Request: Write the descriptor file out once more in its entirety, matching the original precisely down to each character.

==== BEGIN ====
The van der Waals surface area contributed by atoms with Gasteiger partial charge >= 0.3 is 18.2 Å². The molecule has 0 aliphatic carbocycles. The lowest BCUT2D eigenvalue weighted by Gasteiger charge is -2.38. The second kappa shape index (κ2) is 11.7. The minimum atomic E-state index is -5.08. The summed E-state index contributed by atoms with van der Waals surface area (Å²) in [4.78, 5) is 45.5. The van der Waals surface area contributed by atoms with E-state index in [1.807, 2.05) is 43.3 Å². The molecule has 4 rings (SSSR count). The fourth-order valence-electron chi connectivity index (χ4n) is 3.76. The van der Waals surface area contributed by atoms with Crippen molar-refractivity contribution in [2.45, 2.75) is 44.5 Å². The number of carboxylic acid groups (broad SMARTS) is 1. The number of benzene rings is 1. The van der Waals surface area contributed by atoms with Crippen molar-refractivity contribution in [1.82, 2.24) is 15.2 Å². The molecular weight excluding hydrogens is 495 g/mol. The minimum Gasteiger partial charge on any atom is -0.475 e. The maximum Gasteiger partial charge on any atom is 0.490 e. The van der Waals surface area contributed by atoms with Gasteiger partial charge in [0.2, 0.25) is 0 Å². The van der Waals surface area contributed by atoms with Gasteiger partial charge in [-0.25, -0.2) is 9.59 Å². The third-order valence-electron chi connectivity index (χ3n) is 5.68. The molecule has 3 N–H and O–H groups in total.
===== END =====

The van der Waals surface area contributed by atoms with Gasteiger partial charge >= 0.3 is 18.2 Å². The molecule has 0 aliphatic carbocycles. The lowest BCUT2D eigenvalue weighted by Gasteiger charge is -2.38. The second kappa shape index (κ2) is 11.7. The minimum atomic E-state index is -5.08. The summed E-state index contributed by atoms with van der Waals surface area (Å²) in [4.78, 5) is 45.5. The van der Waals surface area contributed by atoms with E-state index in [1.807, 2.05) is 43.3 Å². The molecule has 4 rings (SSSR count). The fourth-order valence-electron chi connectivity index (χ4n) is 3.76. The van der Waals surface area contributed by atoms with Crippen molar-refractivity contribution in [2.45, 2.75) is 44.5 Å². The number of carboxylic acid groups (broad SMARTS) is 1. The number of benzene rings is 1. The van der Waals surface area contributed by atoms with Crippen molar-refractivity contribution in [1.82, 2.24) is 15.2 Å². The molecular weight excluding hydrogens is 495 g/mol. The minimum Gasteiger partial charge on any atom is -0.475 e. The maximum Gasteiger partial charge on any atom is 0.490 e. The van der Waals surface area contributed by atoms with Gasteiger partial charge in [0.2, 0.25) is 0 Å². The van der Waals surface area contributed by atoms with Gasteiger partial charge in [-0.25, -0.2) is 9.59 Å². The third-order valence-electron chi connectivity index (χ3n) is 5.68. The molecule has 3 N–H and O–H groups in total.